Monya Baker

Ascl2, a transcription factor and Wnt target, switches on a stem cell program in the gut

In the search for what makes a stem cell a stem cell, Hans Clevers and colleagues at Hubrecht Institute-KNAW, the Netherlands, have found a transcription factor expressed uniquely in the gut1. Deletion of the gene, called Achaete scute-like 2 (Ascl2), completely ablates stem cell activity. Activating the gene in non-stem cells causes the cells to take on stem cell characteristics, including making stem cell markers and reproducing the structures and specialized cell types that normal intestinal stem cells produce.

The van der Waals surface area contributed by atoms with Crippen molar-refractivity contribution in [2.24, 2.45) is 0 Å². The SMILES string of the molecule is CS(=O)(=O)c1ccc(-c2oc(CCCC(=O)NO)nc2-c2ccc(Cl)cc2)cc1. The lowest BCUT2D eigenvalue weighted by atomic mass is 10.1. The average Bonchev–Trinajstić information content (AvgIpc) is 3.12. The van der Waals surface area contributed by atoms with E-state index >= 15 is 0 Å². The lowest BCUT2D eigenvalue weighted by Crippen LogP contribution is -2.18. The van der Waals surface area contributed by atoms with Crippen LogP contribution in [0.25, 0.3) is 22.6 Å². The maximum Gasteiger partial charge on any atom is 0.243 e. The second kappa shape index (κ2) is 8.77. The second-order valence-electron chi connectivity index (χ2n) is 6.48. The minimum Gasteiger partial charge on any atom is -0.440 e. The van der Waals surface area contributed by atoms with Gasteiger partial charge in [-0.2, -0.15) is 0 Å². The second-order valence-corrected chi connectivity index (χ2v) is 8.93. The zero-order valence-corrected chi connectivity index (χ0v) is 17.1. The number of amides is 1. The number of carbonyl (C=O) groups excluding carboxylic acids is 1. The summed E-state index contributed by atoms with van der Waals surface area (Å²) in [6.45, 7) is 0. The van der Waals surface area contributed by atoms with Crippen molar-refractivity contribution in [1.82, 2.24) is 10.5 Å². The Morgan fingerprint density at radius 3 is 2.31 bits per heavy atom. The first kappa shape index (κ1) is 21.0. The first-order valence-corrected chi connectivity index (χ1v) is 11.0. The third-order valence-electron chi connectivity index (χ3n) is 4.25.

by Monya Baker

Rat pluripotent stem cells could bring knock-out rats, reprogramming insights, and a larger menagerie of stem cells.

A quartet of papers in December describe the production of rat pluripotent stem cells, both from rat embryos and from the genetic manipulation of cultured rat cells.

The rat embryonic stem cells were derived by research teams led by Austin Smith in Cambridge, UK and Qi-Long Ying of the University of Southern California, Los Angeles. They mark the first of many attempts to create ES cells that, when mixed with a normal rat embryo, can contribute to the germline in the resultant rats. Though neither team has yet produced a knockin or knockout rat, Ying believes this could happen in less than a year.

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